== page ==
The new gym at Ocosta Elementary School, a half-mile from the Pacific Ocean in Westport, Wash., was designed and built using the new tsunami safety standards announced Sept. 28 by the American Society of Civil Engineers. The gym’s roof, as shown in this rendering, provides an evacuation destination; it can hold up to 2,000 people. (Image courtesy of Oregon State University)
When the next huge tsunami strikes the western United States, people in and around some newly built coastal structures will be more safe thanks to national construction standards announced today that - for the first time ever in the U.S. - will consider the devastating risks posed by tsunamis.
The American Society of Civil Engineers has developed this edition of the standards, known as ASCE 7-16, and it’s the first to include a chapter on tsunami hazards, in addition to chapters on seismic, wind and flood hazards.
Clatsop County Emergency Management says public response to the OK/HELP Sign project is so enthusiastic the project is being extended. More locations are making them available as well.
Coast Guard and Oregon State Department of Environmental Quality personnel are responding to the sunken 82-foot tug Earnest, on the Columbia River, which sank Sunday evening in Goble. Incident Management Division Portland personnel from Coast Guard Sector Columbia River opened the Oil Spill Liability Trust Fund and contracted Ballard Diving to address any oil or other sources of pollution on the vessel Monday morning. Watchstanders at Coast Guard Sector Columbia River received the report of the sunken vessel at 8:49 p.m., Sunday, via a report from the National Response Center.
Award winners Jeanette Schacher and Mike Autio (center) with CMH CEO Erik Thorsen at the CMH Foundation’s first annual event to thank donors.
The Columbia Memorial Hospital Foundation thanked its donors Thursday evening through an event coined "Tribute to Giving". Foundation donors were front and center, thanked for their support of and investment in the CMH/OHSU Knight Cancer Center, which is being built and is expected to open in the fall of 2017. The collaboration with Oregon Health & Science University (OHSU) will offer patients the latest in cancer treatment, as well as all critical support services including an on-site pharmacy, a laboratory, massage therapy, nutritional and dietary services, and educational resources.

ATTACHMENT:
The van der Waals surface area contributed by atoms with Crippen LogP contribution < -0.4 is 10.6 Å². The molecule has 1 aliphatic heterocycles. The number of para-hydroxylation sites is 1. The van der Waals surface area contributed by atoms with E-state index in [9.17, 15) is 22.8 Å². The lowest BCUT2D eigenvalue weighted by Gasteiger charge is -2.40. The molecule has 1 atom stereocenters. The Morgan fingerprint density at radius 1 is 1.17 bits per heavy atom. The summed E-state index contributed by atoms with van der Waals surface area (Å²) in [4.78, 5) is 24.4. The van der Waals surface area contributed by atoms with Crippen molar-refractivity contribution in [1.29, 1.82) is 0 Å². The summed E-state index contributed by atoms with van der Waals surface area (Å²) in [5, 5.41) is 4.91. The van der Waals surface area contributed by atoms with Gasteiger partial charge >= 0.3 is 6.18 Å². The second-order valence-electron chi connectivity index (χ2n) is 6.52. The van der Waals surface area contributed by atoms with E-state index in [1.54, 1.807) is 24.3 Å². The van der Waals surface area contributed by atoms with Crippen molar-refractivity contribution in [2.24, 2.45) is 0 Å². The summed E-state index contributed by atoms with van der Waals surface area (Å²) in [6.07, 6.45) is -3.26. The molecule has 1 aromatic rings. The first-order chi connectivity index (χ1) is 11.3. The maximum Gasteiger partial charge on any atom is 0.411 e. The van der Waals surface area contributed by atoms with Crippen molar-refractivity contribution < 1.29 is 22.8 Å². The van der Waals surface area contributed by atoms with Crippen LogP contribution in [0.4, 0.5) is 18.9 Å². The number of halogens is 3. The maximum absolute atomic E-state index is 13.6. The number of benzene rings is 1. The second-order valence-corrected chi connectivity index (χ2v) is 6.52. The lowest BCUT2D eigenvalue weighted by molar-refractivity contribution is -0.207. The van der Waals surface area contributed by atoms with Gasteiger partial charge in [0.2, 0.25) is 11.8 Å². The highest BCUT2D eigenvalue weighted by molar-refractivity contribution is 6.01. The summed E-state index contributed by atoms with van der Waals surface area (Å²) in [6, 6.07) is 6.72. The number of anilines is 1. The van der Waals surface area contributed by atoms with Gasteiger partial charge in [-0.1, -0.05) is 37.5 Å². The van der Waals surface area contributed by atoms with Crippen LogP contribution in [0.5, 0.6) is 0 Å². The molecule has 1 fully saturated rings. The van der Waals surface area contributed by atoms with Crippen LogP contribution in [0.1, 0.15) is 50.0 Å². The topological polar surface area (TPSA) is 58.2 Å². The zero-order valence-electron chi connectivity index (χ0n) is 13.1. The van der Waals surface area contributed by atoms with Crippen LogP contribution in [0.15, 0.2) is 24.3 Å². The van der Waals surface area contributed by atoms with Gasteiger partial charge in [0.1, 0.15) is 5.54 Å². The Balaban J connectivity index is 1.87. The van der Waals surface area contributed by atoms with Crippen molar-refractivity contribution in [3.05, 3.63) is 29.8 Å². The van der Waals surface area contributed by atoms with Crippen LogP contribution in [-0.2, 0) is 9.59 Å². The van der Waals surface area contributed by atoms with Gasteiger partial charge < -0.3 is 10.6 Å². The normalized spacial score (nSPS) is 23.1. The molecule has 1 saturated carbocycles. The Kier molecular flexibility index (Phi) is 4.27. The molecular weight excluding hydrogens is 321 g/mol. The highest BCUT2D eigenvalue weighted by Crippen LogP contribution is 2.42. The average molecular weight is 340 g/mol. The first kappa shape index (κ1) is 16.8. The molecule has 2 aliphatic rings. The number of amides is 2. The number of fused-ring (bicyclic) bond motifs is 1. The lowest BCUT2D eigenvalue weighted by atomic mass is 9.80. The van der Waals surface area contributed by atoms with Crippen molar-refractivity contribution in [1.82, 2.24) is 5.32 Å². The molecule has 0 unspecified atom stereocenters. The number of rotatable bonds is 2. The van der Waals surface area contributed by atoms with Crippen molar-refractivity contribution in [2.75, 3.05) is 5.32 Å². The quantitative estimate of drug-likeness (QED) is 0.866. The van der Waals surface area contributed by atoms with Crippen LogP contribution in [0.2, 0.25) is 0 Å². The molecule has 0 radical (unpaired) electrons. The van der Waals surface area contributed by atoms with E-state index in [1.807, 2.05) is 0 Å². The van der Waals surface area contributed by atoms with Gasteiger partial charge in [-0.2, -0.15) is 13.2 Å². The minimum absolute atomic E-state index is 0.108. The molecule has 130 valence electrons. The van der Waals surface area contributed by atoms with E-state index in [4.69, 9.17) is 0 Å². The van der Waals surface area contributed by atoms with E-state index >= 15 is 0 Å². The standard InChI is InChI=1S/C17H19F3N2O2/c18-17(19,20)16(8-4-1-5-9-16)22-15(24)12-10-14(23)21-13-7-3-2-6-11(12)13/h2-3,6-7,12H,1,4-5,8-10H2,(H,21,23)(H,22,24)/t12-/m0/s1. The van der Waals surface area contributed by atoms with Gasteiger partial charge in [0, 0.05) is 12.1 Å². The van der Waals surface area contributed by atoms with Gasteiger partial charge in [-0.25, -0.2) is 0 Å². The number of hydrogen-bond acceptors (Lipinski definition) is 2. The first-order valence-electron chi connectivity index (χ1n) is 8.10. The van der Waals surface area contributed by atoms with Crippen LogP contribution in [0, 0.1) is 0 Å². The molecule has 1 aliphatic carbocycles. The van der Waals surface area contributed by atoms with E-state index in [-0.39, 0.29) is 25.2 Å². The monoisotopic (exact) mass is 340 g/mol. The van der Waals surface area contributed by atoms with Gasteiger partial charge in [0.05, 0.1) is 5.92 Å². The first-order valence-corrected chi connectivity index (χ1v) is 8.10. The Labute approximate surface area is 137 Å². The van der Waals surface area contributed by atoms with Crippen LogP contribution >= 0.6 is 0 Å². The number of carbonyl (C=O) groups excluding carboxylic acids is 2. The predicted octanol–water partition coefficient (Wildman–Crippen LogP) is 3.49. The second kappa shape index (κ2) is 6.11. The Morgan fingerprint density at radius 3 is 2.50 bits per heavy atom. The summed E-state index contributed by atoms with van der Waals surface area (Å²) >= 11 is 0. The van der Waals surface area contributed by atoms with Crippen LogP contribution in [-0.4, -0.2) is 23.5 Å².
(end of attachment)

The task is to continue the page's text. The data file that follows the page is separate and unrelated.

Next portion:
Anglers will have through Sept. 30 to keep hatchery Chinook salmon from Buoy 10 upstream to the Warrior Rock/Bachelor Island deadline, under rules adopted today by fishery managers from Oregon and Washington.
On Thursday Clatsop County Sheriff's Office, Astoria Police Department and Pacific County Sheriff's Office executed multiple search warrants for the delivery of controlled substances at 411 Bond Street in Astoria.
In a House Committee on Transportation and Infrastructure hearing Wednesday, Ranking Member Peter DeFazio (D-OR) blasted changes to the National Flood Insurance Program (NFIP) in Oregon that threaten to stifle economic growth and prevent development or redevelopment in over 230 Oregon communities. The following issues were raised in testimony at today’s hearing:
Fall clam digging brings hundreds of people to the Long Beach Peninsula helping shore up businesses during an ordinarily slow time for tourism but rising marine toxin levels have prompted the Washington Department of Fish and Wildlife (WDFW) to delay upcoming razor clam digs at Long Beach and to review openings at other ocean beaches.
Senate Finance Committee Ranking Member Ron Wyden, D-Ore., today introduced a bill that would improve Medicare coverage for seniors and individuals with disabilities. The bill, the “Medicare Affordability and Enrollment Act,” would establish an out-of-pocket spending cap, streamline the Medicare enrollment process by reducing penalties and roadblocks for those seeking coverage, and make the program more equitable for lower-income seniors and individuals with disabilities, among other steps to improve the program
The Suspicious Death investigation in Columbia County is now a homicide investigation. Investigators working on the case have identified Apache Rose Hightower, 24, Portland, as the victim of homicidal violence following the autopsy Wednesday in Portland.